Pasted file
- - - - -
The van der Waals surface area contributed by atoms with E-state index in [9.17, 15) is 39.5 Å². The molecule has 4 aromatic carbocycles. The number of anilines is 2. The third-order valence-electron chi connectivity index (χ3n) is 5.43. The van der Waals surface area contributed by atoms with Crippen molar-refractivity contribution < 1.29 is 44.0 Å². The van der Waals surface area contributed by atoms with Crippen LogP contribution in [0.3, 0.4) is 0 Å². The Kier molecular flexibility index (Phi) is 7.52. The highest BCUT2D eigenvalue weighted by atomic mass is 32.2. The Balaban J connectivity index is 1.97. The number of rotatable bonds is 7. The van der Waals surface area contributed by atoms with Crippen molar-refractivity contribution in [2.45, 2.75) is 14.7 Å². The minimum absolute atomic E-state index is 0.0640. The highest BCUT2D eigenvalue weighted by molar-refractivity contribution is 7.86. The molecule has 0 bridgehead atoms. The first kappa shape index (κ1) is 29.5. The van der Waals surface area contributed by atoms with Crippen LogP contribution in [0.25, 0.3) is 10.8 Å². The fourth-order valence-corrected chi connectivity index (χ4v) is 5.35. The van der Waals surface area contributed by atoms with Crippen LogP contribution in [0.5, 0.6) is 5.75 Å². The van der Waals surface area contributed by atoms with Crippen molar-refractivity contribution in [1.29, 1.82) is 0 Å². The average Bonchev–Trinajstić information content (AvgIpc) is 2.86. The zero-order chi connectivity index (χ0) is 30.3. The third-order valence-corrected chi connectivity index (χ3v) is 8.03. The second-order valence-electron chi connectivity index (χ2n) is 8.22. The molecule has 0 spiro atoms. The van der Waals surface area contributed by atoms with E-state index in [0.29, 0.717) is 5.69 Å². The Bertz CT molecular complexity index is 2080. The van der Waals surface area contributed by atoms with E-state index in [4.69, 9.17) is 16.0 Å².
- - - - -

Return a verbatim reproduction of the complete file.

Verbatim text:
The van der Waals surface area contributed by atoms with E-state index in [9.17, 15) is 39.5 Å². The molecule has 4 aromatic carbocycles. The number of anilines is 2. The third-order valence-electron chi connectivity index (χ3n) is 5.43. The van der Waals surface area contributed by atoms with Crippen molar-refractivity contribution < 1.29 is 44.0 Å². The van der Waals surface area contributed by atoms with Crippen LogP contribution in [0.3, 0.4) is 0 Å². The Kier molecular flexibility index (Phi) is 7.52. The highest BCUT2D eigenvalue weighted by atomic mass is 32.2. The Balaban J connectivity index is 1.97. The number of rotatable bonds is 7. The van der Waals surface area contributed by atoms with Crippen molar-refractivity contribution in [2.45, 2.75) is 14.7 Å². The minimum absolute atomic E-state index is 0.0640. The highest BCUT2D eigenvalue weighted by molar-refractivity contribution is 7.86. The molecule has 0 bridgehead atoms. The first kappa shape index (κ1) is 29.5. The van der Waals surface area contributed by atoms with Crippen LogP contribution in [0.25, 0.3) is 10.8 Å². The fourth-order valence-corrected chi connectivity index (χ4v) is 5.35. The van der Waals surface area contributed by atoms with Crippen LogP contribution in [0.5, 0.6) is 5.75 Å². The van der Waals surface area contributed by atoms with Crippen molar-refractivity contribution in [1.29, 1.82) is 0 Å². The average Bonchev–Trinajstić information content (AvgIpc) is 2.86. The zero-order chi connectivity index (χ0) is 30.3. The third-order valence-corrected chi connectivity index (χ3v) is 8.03. The second-order valence-electron chi connectivity index (χ2n) is 8.22. The molecule has 0 spiro atoms. The van der Waals surface area contributed by atoms with E-state index in [0.29, 0.717) is 5.69 Å². The Bertz CT molecular complexity index is 2080. The van der Waals surface area contributed by atoms with E-state index in [4.69, 9.17) is 16.0 Å².